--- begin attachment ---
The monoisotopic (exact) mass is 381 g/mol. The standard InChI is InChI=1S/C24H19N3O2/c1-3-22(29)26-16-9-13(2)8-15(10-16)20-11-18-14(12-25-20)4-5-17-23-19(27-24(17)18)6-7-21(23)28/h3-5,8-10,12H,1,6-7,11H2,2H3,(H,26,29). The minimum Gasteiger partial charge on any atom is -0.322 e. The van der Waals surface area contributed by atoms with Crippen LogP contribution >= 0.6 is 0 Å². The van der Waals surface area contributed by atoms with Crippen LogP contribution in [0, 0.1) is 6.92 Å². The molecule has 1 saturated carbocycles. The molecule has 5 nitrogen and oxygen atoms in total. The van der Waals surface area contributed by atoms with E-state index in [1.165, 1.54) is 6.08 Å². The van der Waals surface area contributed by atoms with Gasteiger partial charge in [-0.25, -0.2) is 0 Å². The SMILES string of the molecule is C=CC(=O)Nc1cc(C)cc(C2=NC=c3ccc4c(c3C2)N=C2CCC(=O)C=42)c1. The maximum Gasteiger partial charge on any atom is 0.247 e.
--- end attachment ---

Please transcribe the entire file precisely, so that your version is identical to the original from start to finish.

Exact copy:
The monoisotopic (exact) mass is 381 g/mol. The standard InChI is InChI=1S/C24H19N3O2/c1-3-22(29)26-16-9-13(2)8-15(10-16)20-11-18-14(12-25-20)4-5-17-23-19(27-24(17)18)6-7-21(23)28/h3-5,8-10,12H,1,6-7,11H2,2H3,(H,26,29). The minimum Gasteiger partial charge on any atom is -0.322 e. The van der Waals surface area contributed by atoms with Crippen LogP contribution >= 0.6 is 0 Å². The van der Waals surface area contributed by atoms with Crippen LogP contribution in [0, 0.1) is 6.92 Å². The molecule has 1 saturated carbocycles. The molecule has 5 nitrogen and oxygen atoms in total. The van der Waals surface area contributed by atoms with E-state index in [1.165, 1.54) is 6.08 Å². The van der Waals surface area contributed by atoms with Gasteiger partial charge in [-0.25, -0.2) is 0 Å². The SMILES string of the molecule is C=CC(=O)Nc1cc(C)cc(C2=NC=c3ccc4c(c3C2)N=C2CCC(=O)C=42)c1. The maximum Gasteiger partial charge on any atom is 0.247 e.